If that helps move units and generate revenue, then I am all for that....especially if, and I think that recent history shows this to be the case, that allows Ricoh to build units that also are great photographic tools.

Btw., 4K and mirrorless are not in themselves in contradiction, are they?
12-28-2013, 04:27 AM   #28
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Getting the info off the chip in a timely enough manor to ditch the mirror is a massive problem. You'd have an entirely redeveloped chip wouldn't you? Huge data rates through big busses and such. Surely they'd have to use a seperate 'live view' chip.
12-29-2013, 12:45 AM - 1 Like   #29
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QuoteOriginally posted by lister6520 Quote
Allowing the rear element to be placed closer to the sensor only helps to make extreme wide angle lenses cheaper to build, it does not make them any better. The rear element as it is in today's designs MF mounts already allows the rear element to be closer than what is prefereable for a digital sensor so reducing the flange distance won;t really help. You will just end up with the rear element being ahead of the lens flange instead of behind it if one wants to avoid the problems of low angle of incidence on the sensor.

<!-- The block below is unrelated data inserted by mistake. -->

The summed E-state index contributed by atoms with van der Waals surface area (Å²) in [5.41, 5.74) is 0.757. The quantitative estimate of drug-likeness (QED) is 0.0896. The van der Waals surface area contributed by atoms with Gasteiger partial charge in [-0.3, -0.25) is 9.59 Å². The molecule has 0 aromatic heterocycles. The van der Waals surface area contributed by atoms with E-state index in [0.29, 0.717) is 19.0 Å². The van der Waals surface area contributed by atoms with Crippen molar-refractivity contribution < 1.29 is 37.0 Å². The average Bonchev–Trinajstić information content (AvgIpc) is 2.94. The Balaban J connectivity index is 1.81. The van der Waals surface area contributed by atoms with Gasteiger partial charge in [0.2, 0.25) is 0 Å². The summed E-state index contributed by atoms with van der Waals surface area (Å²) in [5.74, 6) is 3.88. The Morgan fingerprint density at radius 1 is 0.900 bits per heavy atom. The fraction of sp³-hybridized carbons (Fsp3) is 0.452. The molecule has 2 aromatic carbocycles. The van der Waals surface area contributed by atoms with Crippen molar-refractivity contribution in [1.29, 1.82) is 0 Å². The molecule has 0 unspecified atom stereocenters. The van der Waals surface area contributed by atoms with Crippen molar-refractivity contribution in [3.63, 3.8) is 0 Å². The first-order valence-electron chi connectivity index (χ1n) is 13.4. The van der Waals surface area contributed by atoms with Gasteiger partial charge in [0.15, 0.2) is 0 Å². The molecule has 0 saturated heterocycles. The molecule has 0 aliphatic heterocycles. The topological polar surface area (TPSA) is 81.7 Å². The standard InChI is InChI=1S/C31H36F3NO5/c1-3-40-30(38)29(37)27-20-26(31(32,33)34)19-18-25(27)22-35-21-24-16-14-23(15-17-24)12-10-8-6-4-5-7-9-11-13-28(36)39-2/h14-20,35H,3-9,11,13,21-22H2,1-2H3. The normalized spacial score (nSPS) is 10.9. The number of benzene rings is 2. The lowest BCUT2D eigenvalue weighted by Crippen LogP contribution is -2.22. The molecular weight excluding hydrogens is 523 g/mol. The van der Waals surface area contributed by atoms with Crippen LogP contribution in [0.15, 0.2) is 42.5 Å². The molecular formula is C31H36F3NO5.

Current lens designs for MF digital backs proof you wrong. The Rodenstock 23mm/5.6 S-Digaron leaves 16mm from the rear element to the sensor surface - certainly not enough for the Pentax mirror. This lens in fact can be had with focusing mount and theoretically could be adapted to a mirrorless MFD of short mounting distance. Few of the lenses for MF digital backs, even the telecentric designs, would fit a digital SLR with mirror, unless they are of longer focal length, and with these designs compactness certainly is not an issue.